IDEAS home Printed from https://ideas.repec.org/p/feu/wfewop/y2014m4d0i59.html
   My bibliography  Save this paper

Searching for welfare, work and gender equality

Author

Listed:
  • Janneke Plantenga

Abstract

The paper describes to which extent European welfare states support an individual adult worker model and how the current policy should be assessed in terms of gender equality. Although a more individual design of welfare policies is clearly recognizable, the paper also illustrates the large gap between the implicit assumptions of the adult worker model and the actual reality of most European Member States. Only a few countries, with the Nordic countries as the most well-known examples, have developed a system of child care arrangements that seems to be based on the assumption that fathers and mothers will both be fully engaged in the labour market. Others countries have invested in policies which allow for large interruption in labour force participation or which allow the combination of work and care by introducing part-time working hours. Overall the actual policy design does not indicate a high profile of gender equality. Perhaps the most challenging problem of the current redesign of the welfare state is that family support policies can only to a certain extent been redesigned in accordance with employment policies. Although some women participate on an equal footing with men, the ‘dual earner, gender specialized, family model’, which is geared towards greater, but not full equality, seems more feasible.

Suggested Citation

  • Janneke Plantenga, 2014. "Searching for welfare, work and gender equality," WWWforEurope Working Papers series 59, WWWforEurope.
  • Handle: RePEc:feu:wfewop:y:2014:m:4:d:0:i:59
    as

    Download full text from publisher

    File URL: http://www.foreurope.eu/fileadmin/documents/pdf/Workingpapers/WWWforEurope_WPS_no059_MS206.pdf
    File Function: Full text
    Download Restriction: none

    References listed on IDEAS

    as
    1. Neyer, Gerda, 2003. "Family Policies and Low Fertility in Western Europe," Discussion Paper 161, Center for Intergenerational Studies, Institute of Economic Research, Hitotsubashi University.
    2. Olivier Thévenon, 2011. "Family Policies in OECD Countries: A Comparative Analysis," Population and Development Review, The Population Council, Inc., vol. 37(1), pages 57-87, March.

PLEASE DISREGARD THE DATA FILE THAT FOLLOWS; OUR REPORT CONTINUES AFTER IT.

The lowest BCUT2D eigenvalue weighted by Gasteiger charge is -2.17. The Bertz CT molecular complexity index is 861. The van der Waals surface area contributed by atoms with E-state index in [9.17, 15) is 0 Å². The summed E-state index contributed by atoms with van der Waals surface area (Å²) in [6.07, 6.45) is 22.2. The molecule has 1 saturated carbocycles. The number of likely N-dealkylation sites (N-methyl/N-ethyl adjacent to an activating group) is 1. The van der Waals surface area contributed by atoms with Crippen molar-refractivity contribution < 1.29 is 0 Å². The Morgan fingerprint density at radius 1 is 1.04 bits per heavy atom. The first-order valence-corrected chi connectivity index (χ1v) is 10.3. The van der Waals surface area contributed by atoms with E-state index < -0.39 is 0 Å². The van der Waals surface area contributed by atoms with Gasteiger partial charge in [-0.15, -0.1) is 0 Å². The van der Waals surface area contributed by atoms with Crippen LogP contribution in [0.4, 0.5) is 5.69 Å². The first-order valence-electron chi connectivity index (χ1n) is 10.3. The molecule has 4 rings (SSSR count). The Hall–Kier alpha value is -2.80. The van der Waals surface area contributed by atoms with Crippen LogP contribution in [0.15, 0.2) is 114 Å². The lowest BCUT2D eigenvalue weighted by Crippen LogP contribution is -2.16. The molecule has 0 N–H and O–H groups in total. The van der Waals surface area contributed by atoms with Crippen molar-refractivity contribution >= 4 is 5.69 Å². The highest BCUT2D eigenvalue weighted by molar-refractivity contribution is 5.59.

3. Florence Jaumotte, 2003. "Female Labour Force Participation: Past Trends and Main Determinants in OECD Countries," OECD Economics Department Working Papers 376, OECD Publishing.
    4. Costa, Dora L, 2000. "The Wage and the Length of the Work Day: From the 1890s to 1991," Journal of Labor Economics, University of Chicago Press, vol. 18(1), pages 156-181, January.
    5. Letablier, Marie-Thérèse, 2003. "Fertility and Family Policies in France," Discussion Paper 160, Center for Intergenerational Studies, Institute of Economic Research, Hitotsubashi University.
    6. Daniela Del Boca & Silvia Pasqua & Chiara Pronzato, 2009. "Motherhood and market work decisions in institutional context: a European perspective," Oxford Economic Papers, Oxford University Press, vol. 61(suppl_1), pages 147-171, April.
    7. Olivier Thévenon, 2013. "Drivers of Female Labour Force Participation in the OECD," OECD Social, Employment and Migration Working Papers 145, OECD Publishing.
    8. repec:cai:poeine:pope_203_0447 is not listed on IDEAS
    9. Francesca Bettio & Janneke Plantenga, 2004. "Comparing Care Regimes In Europe," Feminist Economics, Taylor & Francis Journals, vol. 10(1), pages 85-113.
    10. Giuseppe Carone & Herwig Immervoll & Dominique Paturot & Aino Salomäki, 2004. "Indicators of Unemployment and Low-Wage Traps: Marginal Effective Tax Rates on Employment Incomes," OECD Social, Employment and Migration Working Papers 18, OECD Publishing.
    11. Y.E. Akgündüz & J. Plantenga, 2011. "Labour Market Effects of Parental Leave: A European Perspective," Working Papers 11-09, Utrecht School of Economics.